FISA Court Rubber Stamps Continued Collection Of Metadata On Every Single Phone Call
from the because-it-can dept
This won’t come as a huge surprise, I would imagine, but the telephony metadata dragnet collection that has to be renewed every few months “expired” today and was promptly reapproved by the FISA court, because “fuck you, that’s why.” That’s not quite what they said, but consider it the bureaucratic-speak equivalent, coming from the Director of National Intelligence:
Previously on several occasions, the Director of National Intelligence declassified certain information about this telephony metadata collection program in order to provide the public with a more thorough and balanced understanding of the program. Consistent with his prior declassification decision and in light of the significant and continuing public interest in the telephony metadata collection program, DNI Clapper has decided to declassify and disclose publicly that the government filed an application with the Foreign Intelligence Surveillance Court seeking renewal of the authority to collect telephony metadata in bulk, and that the court renewed that authority.
The administration is undertaking a declassification review of this most recent court order.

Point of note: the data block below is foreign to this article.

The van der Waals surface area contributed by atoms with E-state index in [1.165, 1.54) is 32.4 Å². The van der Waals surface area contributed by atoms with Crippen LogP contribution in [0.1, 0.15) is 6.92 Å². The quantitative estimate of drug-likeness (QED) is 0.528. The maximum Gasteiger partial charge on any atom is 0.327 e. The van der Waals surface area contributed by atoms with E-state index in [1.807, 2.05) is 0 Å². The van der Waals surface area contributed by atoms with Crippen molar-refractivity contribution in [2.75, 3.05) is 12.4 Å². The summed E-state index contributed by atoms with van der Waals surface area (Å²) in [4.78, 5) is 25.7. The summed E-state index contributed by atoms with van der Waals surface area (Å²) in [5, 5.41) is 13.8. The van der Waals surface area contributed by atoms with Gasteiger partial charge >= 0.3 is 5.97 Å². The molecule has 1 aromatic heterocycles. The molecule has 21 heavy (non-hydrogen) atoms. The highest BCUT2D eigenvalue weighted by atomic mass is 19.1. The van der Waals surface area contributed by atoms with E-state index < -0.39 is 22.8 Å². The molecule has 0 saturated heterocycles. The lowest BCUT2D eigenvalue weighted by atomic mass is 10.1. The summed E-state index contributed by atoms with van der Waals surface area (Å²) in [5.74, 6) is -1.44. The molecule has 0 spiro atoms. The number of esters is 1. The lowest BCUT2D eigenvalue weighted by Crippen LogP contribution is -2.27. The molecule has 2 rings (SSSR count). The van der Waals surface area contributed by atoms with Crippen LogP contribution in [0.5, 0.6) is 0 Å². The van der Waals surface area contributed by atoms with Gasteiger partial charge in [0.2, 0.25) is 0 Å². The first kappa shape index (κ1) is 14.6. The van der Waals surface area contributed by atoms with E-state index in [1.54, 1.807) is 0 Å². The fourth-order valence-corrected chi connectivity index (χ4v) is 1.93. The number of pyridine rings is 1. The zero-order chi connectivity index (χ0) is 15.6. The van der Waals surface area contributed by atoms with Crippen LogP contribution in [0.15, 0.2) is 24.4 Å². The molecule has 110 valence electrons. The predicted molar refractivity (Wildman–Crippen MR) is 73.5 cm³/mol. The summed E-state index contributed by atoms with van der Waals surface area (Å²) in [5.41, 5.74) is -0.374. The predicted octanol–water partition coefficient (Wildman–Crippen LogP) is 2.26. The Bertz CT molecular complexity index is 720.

Of course, it’s true that last month, the previous order rubber-stamping this approval was declassified and revealed. Even though the same thing has been rubber stamped every few months for at least the past seven years, this time there was an attempt at a full justification for why it made sense. Of course, since it was a one-sided situation, without any adversarial hearing or opinion, it allowed the FISA court to make up its own rules and completely contradict the Supreme Court (to whom it’s supposed to listen). It seems highly doubtful that the eventual declassified version of this rubber stamp will be any different than the last one.
Of course, in the last three months, we’ve also learned that this program of collecting data on every phone call in the US has been necessary to stop precisely zero attacks in the US — but it did apparently lead them to a taxi driver sending some money to some not very nice people in Somalia. And, because of that, the NSA gets to keep track of everyone’s phone calls. As has been explained repeatedly, this seems to go against not just the spirit and intended purpose of the 4th Amendment, but the plain language of that same Amendment. But, the FISA court has earned its rubber stamp reputation for a reason, and apparently it’s not about to give up on it.